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Functions of one and several variables

5.1 Mathematical functions

The following notations for elementary functions and constants are accepted.

Constants

$\backslash$i — imaginary unit,

$\backslash$e — the basis of natural logarithm,

$\backslash$pi — the ratio of length of a circle to its diameter,

$\backslash$infty — infinity symbol.

Functions of one argument

$\backslash$ln — natural logarithm,

$\backslash$lg — decimal logarithm,

$\backslash$sin — sine,

$\backslash$cos — cosine,

$\backslash$tg — tangent,

$\backslash$ctg — cotangent,

$\backslash$arcsin — arcsine,

$\backslash$arccos — arccosine,

$\backslash$arctg — arctangent,

$\backslash$arcctg — arccotangent,

$\backslash$sh — sine hyperbolic,

$\backslash$ch — cosine hyperbolic,

$\backslash$th — tangent hyperbolic,

$\backslash$cth — cotangent hyperbolic,

$\backslash$arcsh — arcsine hyperbolic,

$\backslash$arcch — arccosine hyperbolic,

$\backslash$arcth — arctangent hyperbolic,

$\backslash$arccth — arccotangent hyperbolic,

$\backslash$exp — exponent,

$\backslash$sqrt — root square,

$\backslash$abs — absolute value of real numbers (module for complex numbers), $\backslash$sign — number sign (returns $1$, $0$, $-1$ when number sign is $+$, $0$, $-$, correspondingly),

$\backslash$unitStep$(x)$ — is a function that for $ x> 0 $ takes the value $ 1 $, and for $ x <0 $ takes the value $ 0 $;

$\backslash$fact — factorial. It is defined for positive integers and equivalent to $ n! $.

Functions of two arguments

\^ — degree,

$\backslash$log — logarithm of function with given base,

$\backslash$rootOf(x, n) — root of degree n of x,

$\backslash$Gamma — the function Gamma,

$\backslash$Gamma2 — the function Gamma 2,

$\backslash$binomial — binomial coefficient.

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5.2 Calculation of the value of a function in a point

To calculate the value of a function in a point execute the command value(f, [var1, var2,…, varn]), where $f$ is a function, and $var1, var2,…, varn$ are values of variables, which are substituted instead of corresponding variables.

You can use radians or degrees for an angular measure. For an indication of angular measure, you can set the constant RADIAN. If you do not specify the angular measure, the radians is chosen. To change the angular measure from radians to degrees, run $ RADIAN = 0 $. If you need to change the angular measure in radians, then run $ RADIAN = 1 $.

If the arguments of trigonometric functions is integer, which is equal to $ 15k $ or $ 18k $ degrees (i.e. $\pi k/12 $ and $\pi k/10 $ radians, $k \in \mathbb{Z} $), then values of the trigonometric functions are algebraic numbers.

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5.3 Substitution of functions instead of ring variables

To calculate the composition of functions some functions must be substituted in place of the arguments. For this you must run value(f, [func1, func2, $…$, funcn]) , where $ f $ ~ — this function, $ func1, func2, …, funcn $ ~ — functions that are substituted into the corresponding places.

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5.4 Calculation of the limit of a function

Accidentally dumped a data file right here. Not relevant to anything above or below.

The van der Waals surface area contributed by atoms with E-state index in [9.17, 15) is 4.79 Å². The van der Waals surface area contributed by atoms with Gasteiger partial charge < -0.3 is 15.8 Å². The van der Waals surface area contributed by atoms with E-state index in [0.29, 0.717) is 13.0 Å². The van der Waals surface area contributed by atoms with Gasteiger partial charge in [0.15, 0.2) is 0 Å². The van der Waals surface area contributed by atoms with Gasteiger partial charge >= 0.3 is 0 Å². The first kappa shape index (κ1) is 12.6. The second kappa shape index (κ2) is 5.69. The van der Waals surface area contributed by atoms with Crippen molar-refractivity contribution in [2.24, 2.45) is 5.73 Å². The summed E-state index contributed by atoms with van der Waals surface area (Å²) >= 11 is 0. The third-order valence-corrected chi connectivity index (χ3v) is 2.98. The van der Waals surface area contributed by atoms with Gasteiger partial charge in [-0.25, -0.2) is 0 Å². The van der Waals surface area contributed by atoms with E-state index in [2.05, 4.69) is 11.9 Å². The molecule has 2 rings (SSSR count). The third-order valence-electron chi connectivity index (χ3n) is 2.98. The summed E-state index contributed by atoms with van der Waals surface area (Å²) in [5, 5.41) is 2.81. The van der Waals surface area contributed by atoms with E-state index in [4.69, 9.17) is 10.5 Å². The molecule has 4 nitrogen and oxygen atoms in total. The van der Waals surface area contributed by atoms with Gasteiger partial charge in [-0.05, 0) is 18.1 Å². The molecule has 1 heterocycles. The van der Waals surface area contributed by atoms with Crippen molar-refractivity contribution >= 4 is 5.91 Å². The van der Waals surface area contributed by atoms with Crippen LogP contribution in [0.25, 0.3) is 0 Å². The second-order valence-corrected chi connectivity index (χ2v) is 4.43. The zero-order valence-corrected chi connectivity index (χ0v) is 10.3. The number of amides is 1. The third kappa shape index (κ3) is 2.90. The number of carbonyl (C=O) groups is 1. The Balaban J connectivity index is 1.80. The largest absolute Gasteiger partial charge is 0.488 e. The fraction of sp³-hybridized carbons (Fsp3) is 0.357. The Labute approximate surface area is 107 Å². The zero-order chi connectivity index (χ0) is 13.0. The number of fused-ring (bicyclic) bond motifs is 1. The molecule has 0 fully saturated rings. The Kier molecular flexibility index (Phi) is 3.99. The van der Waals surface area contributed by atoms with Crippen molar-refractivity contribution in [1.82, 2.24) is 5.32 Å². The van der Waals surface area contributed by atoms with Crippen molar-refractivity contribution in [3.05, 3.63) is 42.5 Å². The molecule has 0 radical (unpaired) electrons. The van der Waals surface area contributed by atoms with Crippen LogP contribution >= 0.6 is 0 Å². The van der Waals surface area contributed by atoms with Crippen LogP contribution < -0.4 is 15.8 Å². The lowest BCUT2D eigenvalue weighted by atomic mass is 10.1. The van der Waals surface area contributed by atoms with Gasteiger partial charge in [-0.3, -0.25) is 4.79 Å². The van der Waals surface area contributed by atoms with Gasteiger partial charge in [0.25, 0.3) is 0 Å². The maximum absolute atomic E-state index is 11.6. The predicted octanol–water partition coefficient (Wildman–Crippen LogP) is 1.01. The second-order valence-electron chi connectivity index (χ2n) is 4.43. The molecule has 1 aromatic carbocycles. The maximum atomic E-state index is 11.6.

To calculate the limit of a function at a point you must run lim(f, var), where $ f $ ~ — this function, and $ var $ ~ — point, possibly infinite, in which you want to find the limit. The limit may not exist, may be finite or infinite.

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5.5 Differentiation of functions

To differentiate a function $f(x,y,z)$ with lowest variable $x$, you have to execute one of commands D(f), D(f,x) or D(f,x{ \widehat{ } 1)}. To fine the second derivative of $f(x,y,z)$ by variable $y$, you have to execute the command D(f,y{ \widehat{ } 2)}. And so on.

To find a mixed first-order derivative of the function $ f $ there is a command D(f, [x, y]), to find the derivative of higher order to use the command D(f,[x { \widehat{ } k, z { }\widehat{ } m, y { }\widehat{ } n])}, where $ k, m, n $ indicate the order of the derivative.

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5.6 Integration of the compositions of elementary functions

Symbolic integration of compositions of elementary functions is performed by using the int(f(x))d x.

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5.7 Simplification of compositions

For transformation of a trigonometric and logarithmic function by means of identities: $sin(x)cos(y) \pm cos(x)sin(y) = sin(x \pm y)$ $cos(x)cos(y) \pm sin(x)sin(y) = cos(x \mp y)$ $sin^2(x) + cos^2(x) = 1$ $cos^2(x) - sin^2(x) = cos(2x)$ $ln(a) + ln(b) = ln(ab)$ $ln(a) - ln(b) = ln(\dfrac{a}{b})$ the command Expand(f(x)) is used.

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For simplification of a trigonometric and logarithmic function by means of all formulas mentioned above and formulas: $ln(a)^k = k\cdot ln(a)$ $e^{iz} + e^{-iz} = 2Cos(z)$ $e^{iz} - e^{-iz} = 2iSin(z)$ $Ln(1+iz) - Ln(1-iz) = 2i*arctg(z)$ $Ln(1-iz) - Ln(1+iz) = 2i*arcctg(z)$ $e^{z} + e^{-z} = 2Ch(z)$ $e^{z} - e^{-z} = 2iSh(z)$ the command Factor(f(x)) is used.

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Unit of commands Factor(f(x)) and Expand(f(x)) allows to solve more difficult examples:

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